Why a Biopsy Is Performed

Understanding Biopsies: How and What They Mean

liver biopsy supporting with Ultrasound
Liver biopsy supported with ultrasound. Getty Images/choja

A biopsy is the process of taking a sample of living tissue for examination under a microscope. Many different types of tissue can be biopsied, including skin, bone, organs and other soft tissues.  This is typically done to diagnose disease.  

Who Examines Biopsies?

A pathologist is a physician who specializes in diagnosing disease by examining samples of bodily fluids and tissues. A pathologist has completed medical school and additional years of residency during which specialized training is completed in order to learn to process and interpret samples.


These individuals are highly skilled at looking at samples and determining if a disease process is present.  Some pathologists are even more specialized, focused on looking at certain types of tissues, such as skin or breast tissue. These physicians have often completed additional training after residency, called a fellowship.

Why a Biopsy is Performed

In order to best treat an illness, the nature of that illness must be determined.  For example, if a woman feels a lump in her breast, she would likely have a mammogram performed to determine the nature of the lump.  If the lump has the potential to be cancerous, the next step might be a biopsy, taking a small sample, or multiple samples, of the lump so that the tissue can be closely examined by a pathologist.   

It is very important to have an accurate diagnosis so that appropriate treatment can be provided.  An individual who does not have cancer should never receive chemotherapy, just as a patient with cancer should be diagnosed as quickly as possible so appropriate treatment can be provided which may include surgery.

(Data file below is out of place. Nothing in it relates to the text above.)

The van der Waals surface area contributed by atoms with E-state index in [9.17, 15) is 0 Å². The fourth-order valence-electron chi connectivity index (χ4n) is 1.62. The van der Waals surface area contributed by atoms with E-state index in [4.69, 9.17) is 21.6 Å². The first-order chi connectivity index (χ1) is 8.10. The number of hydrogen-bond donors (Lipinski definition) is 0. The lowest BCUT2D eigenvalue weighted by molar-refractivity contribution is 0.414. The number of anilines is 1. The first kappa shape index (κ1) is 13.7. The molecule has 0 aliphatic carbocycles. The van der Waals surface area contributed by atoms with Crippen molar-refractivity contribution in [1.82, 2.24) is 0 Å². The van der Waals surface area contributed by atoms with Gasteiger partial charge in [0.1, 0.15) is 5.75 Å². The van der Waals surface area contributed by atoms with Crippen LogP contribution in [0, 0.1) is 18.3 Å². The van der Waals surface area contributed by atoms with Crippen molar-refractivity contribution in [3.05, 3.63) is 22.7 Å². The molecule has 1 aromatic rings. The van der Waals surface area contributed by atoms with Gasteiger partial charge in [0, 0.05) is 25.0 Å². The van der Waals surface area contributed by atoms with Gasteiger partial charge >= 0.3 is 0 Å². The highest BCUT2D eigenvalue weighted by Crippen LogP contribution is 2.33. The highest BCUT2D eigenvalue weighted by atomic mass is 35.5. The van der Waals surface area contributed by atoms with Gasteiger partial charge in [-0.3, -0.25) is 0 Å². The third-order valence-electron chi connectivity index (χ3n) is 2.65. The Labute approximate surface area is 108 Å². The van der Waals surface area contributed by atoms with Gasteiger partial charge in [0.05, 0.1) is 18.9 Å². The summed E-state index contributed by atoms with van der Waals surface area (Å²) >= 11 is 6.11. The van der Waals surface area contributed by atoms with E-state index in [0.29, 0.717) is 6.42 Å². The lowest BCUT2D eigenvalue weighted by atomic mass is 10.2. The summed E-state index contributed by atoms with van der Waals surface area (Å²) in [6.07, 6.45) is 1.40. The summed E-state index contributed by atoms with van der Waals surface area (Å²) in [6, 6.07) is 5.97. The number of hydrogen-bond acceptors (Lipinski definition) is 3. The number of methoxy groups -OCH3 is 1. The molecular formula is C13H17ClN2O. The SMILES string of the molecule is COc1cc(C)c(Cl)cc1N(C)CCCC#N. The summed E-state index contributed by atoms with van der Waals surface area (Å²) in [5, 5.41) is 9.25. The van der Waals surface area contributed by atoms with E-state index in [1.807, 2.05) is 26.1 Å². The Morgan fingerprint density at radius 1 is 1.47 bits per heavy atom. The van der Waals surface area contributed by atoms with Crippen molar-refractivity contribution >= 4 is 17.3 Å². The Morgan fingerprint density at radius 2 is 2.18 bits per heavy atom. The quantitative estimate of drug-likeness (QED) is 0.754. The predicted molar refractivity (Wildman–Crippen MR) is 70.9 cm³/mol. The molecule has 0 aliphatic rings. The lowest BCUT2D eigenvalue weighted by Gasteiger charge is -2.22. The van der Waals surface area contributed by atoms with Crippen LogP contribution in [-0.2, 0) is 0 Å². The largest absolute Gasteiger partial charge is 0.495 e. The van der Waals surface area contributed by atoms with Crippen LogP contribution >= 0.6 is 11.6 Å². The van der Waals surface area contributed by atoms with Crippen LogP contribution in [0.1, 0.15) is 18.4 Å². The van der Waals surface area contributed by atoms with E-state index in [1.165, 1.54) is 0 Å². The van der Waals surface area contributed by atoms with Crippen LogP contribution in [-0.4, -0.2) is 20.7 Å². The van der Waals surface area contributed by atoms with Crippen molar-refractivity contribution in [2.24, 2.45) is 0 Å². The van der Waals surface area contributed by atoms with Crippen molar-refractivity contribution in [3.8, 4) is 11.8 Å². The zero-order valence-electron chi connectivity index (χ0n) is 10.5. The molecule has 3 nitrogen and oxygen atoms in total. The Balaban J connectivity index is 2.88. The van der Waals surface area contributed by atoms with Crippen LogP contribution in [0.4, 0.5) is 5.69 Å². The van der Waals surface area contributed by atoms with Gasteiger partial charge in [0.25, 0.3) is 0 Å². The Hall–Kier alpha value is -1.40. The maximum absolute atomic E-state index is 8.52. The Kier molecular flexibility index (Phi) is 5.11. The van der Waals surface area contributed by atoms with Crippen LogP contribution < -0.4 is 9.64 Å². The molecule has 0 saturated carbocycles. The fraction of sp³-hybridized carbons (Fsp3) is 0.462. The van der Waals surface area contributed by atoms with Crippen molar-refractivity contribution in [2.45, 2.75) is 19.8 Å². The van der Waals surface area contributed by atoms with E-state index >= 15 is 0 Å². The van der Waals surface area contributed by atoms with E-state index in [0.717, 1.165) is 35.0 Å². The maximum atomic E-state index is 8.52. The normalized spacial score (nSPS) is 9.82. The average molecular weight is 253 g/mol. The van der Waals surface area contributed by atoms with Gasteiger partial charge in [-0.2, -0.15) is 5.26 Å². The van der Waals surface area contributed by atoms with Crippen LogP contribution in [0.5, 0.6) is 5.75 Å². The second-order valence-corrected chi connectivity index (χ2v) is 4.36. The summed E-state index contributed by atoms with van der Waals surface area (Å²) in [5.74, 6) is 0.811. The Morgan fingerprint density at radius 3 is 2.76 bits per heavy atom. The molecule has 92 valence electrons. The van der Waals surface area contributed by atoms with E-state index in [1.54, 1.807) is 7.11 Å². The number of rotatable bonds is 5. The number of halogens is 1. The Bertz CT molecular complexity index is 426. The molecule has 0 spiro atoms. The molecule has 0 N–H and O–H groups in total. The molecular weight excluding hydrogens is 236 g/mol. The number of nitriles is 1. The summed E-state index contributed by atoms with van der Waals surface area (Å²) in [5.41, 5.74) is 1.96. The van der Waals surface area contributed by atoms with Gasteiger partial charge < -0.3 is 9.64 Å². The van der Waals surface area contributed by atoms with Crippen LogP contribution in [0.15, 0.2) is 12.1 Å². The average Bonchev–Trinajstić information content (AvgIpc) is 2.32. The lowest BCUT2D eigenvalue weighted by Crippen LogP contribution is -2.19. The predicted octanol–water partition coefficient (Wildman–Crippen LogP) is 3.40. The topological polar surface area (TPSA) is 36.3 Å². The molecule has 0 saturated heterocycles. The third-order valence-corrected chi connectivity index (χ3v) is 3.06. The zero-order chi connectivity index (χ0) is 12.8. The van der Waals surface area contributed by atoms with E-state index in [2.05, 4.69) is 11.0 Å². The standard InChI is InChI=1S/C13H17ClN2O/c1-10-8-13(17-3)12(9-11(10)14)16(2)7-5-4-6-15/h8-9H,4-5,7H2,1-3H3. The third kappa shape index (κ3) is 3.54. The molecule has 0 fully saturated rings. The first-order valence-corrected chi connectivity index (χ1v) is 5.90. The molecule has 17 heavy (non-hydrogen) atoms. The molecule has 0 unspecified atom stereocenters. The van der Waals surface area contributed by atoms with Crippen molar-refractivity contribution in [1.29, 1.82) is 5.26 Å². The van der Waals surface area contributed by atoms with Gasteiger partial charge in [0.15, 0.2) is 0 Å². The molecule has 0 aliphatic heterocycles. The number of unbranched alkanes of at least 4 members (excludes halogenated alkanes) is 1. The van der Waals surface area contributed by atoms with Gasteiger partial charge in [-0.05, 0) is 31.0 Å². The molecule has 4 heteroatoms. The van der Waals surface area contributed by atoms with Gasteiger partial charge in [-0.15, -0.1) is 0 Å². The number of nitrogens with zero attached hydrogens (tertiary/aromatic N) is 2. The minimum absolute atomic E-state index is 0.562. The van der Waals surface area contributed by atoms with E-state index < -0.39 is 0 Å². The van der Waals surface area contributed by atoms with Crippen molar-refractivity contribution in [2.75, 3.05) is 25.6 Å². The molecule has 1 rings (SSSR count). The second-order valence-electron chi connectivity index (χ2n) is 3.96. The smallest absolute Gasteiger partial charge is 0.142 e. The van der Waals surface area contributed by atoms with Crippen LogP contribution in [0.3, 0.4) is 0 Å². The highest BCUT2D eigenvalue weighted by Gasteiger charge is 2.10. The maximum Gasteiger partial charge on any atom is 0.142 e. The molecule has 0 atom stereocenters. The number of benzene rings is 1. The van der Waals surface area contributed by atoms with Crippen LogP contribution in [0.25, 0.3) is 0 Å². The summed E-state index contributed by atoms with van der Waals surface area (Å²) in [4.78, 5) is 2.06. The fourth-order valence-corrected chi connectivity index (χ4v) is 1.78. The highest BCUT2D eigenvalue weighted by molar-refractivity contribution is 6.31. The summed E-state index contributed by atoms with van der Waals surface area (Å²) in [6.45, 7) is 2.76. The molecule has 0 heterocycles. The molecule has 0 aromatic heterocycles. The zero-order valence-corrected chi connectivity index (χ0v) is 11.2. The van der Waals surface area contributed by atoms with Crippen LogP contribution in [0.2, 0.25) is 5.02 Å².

How a Biopsy is Performed

The way the biopsy is performed is determined by the tissue that needs to be examined.  A bone biopsy cannot be collected the same way a skin biopsy can.  For a simple skin biopsy, the procedure can be as simple as "shaving" a few layers of skin and collecting those shavings.

 As you can imagine, a bone biopsy or a brain biopsy is far more difficult.  Some biopsies require surgery to collect the sample.  

For other types of samples, If a biopsy is difficult to obtain, it can be taken using a CT scan to guide the physician taking the sample. They are also taken by a small pair of pinchers, used to grasp and tug a small amount of tissue free in order to remove it, if the area can be reached. This pinching process can be done in the esophagus and airway, using special equipment. 

Pronunciation: buy-op-see

Also Known As: needle biopsy, guided biopsy, bone biopsy, tissue biopsy, skin biopsy, liver biopsy, prostate biopsy, kidney biopsy, lymph nodes biopsy, brain biopsy, tumor biopsy, brush biopsy, fine biopsy, tissue biopsy, bone marrow biopsy, percutaneous biopsy

Examples: The tumor was biopsied to determine if it was cancerous or if it was a benign growth.

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